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General Information | Tips


Africa Safari - Useful Information

Planning a safari adventure into Africa is exciting. There are many tour companies that offer a wide range of packages to visit this beautiful country. Contrary to popular belief, Africa is generally safe to visit for a holiday and is not any more or less dangerous than many other places in the world. To make the best of your holiday, there are some things that you may want to consider.

Where to go?
The first decision that you need to make is where to go. Traditionally the idea of an African safari implied a journey to eastern Africa. Pictures of herds of zebra and wildebeest trekking across golden plains under an azure sky with mighty purple mountains in the distance usually refer to Kenya or Tanzania. Times have changed, though, and there is more than eastern Africa to see these days.

Since 1990, southern Africa has been entering the safari market in a a few short years developed their infrastructure to become serious competitors in the African safari market. The average person will probably ask the obvious question: What's the difference? Africa is Africa, right?

The answer is yes and no. While you can expect to see mostly the same kinds of animals whether you go to eastern or southern Africa, each region does differ from each other in quite a few aspects.

First of all, it may be important to know what the difference is between eastern and southern Africa. Eastern Africa is generally considered to refer to Kenya, Tanzania and, sometimes, Uganda. Southern Africa refers to the countries of Botswana, Malawi, Namibia, South Africa, Zambia and Zimbabwe. The countries of Burundi and Rwanda, however, fall into what is called 'central Africa' – as far as safaris and tourism is concerned.

The most important consideration for most people will be what is the difference in the game that they are likely to see. For the most part, the two regions have a very similar distribution of game. The major difference is the amount of certain species that you will see in a specific area. Eastern Africa is known for the massive herds of zebra and wildebeest that migrate annually between the national parks. On the other hand, Southern Africa is the place to go if you want to see herds of elephant. Over 80% of Africa's elephant population live in Southern Africa, especially in Botswana.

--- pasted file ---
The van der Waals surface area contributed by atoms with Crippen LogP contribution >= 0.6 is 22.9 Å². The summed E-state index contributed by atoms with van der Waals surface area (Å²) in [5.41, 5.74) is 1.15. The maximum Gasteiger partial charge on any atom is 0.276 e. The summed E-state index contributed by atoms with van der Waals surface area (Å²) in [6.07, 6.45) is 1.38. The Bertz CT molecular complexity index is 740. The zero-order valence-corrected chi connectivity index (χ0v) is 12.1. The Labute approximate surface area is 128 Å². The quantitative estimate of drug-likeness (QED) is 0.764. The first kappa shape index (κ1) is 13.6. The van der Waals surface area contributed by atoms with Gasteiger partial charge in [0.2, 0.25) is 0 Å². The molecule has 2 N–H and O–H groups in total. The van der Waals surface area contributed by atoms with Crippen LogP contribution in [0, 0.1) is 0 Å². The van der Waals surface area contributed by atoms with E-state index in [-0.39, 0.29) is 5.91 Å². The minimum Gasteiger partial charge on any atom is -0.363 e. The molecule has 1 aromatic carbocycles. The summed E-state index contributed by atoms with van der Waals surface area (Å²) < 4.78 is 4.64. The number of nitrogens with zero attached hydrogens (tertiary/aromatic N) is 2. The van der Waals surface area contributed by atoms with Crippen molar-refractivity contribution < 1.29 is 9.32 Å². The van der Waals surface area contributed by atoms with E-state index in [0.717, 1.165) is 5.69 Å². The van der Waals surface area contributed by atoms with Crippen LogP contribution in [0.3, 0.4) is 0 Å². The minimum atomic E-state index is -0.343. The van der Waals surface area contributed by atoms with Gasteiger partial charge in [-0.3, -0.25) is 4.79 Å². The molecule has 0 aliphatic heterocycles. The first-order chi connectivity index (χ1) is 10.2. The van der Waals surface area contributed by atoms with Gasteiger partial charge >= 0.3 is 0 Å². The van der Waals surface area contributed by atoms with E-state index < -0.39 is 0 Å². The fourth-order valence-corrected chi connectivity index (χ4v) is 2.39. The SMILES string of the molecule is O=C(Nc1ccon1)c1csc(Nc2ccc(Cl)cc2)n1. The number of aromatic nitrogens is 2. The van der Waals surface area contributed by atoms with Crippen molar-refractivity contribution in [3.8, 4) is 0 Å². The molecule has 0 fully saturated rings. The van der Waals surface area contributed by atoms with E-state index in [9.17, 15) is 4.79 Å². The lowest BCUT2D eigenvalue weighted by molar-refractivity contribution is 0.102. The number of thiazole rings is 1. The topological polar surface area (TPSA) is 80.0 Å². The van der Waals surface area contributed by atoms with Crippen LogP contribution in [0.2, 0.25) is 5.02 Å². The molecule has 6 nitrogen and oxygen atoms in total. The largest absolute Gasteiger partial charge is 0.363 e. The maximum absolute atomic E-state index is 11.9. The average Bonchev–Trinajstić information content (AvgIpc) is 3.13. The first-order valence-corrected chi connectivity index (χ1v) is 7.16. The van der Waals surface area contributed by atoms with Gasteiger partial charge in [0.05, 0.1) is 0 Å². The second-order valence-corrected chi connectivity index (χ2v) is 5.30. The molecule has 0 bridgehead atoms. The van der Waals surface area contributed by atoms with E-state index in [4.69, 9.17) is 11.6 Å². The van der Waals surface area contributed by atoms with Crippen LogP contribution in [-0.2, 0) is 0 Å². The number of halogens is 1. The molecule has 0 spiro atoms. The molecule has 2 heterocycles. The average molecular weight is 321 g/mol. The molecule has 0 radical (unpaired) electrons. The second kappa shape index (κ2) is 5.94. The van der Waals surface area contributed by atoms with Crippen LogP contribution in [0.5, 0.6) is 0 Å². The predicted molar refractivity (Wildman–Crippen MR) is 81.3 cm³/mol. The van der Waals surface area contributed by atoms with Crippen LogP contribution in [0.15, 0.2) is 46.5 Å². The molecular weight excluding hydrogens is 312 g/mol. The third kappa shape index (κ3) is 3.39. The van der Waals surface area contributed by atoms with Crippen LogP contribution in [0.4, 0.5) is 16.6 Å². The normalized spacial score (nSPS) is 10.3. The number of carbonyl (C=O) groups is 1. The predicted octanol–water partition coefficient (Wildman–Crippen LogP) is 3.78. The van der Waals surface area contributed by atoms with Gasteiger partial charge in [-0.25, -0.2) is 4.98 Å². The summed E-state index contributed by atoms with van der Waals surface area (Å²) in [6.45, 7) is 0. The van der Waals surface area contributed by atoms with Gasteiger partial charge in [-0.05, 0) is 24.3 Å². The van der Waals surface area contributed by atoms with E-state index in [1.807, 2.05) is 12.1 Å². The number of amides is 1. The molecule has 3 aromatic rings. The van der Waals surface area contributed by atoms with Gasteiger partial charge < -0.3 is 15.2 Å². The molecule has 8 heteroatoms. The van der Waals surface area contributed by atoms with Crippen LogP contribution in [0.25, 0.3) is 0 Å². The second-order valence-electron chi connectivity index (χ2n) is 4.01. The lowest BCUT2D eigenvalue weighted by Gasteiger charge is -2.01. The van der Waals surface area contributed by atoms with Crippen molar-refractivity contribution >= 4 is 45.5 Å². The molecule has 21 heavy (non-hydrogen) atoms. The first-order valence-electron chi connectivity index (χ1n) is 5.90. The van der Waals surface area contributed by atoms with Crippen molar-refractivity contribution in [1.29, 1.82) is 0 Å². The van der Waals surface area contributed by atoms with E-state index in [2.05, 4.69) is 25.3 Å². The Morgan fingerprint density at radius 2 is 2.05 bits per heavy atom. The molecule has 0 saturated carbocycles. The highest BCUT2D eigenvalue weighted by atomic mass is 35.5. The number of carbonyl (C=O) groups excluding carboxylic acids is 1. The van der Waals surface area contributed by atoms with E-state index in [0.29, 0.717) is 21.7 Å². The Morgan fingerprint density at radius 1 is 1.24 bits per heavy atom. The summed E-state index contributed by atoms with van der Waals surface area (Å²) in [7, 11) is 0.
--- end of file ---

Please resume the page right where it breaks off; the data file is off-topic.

The scenery is rather different between the two regions, however. Southern Africa boasts a greater diversity of habitats from the Namib and Kalahari deserts to the Okavango Delta. Eastern Africa, on the other hand, is mostly made up of savannah with a few highland areas near the mountainous regions.

Animals aside, weather is also an important consideration since it can play a large role in when you are going to go on holiday. Eastern Africa is equatorial with virtually no seasons. Days are warm and nights can be quite cool. An important consideration is that many of the parks close during the long rainy season from December to April since the roads become virtually unusable.

Southern Africa is more temperate though the hot African sun still bleaches the land. The seasons here vary from hot summers to cold winters. The rainy season comes between November and March, the African summer. The better infrastructure means that parks tend to stay open the whole year round. The advantage of visiting in the dry season is that the chances of seeing animal is much greater. The rainy season makes finding animals harder in the long grass, but visitors will be treated to lush landscapes and may even be lucky enough to see baby animals.

Both regions are geared to cater to tourists, but there is some difference in what they have to offer. Eastern Africa was the traditional destination for African tourists for a long time. Since 1990, however, the changes in Southern Africa have made it a very attractive destination that often sports more modern comforts.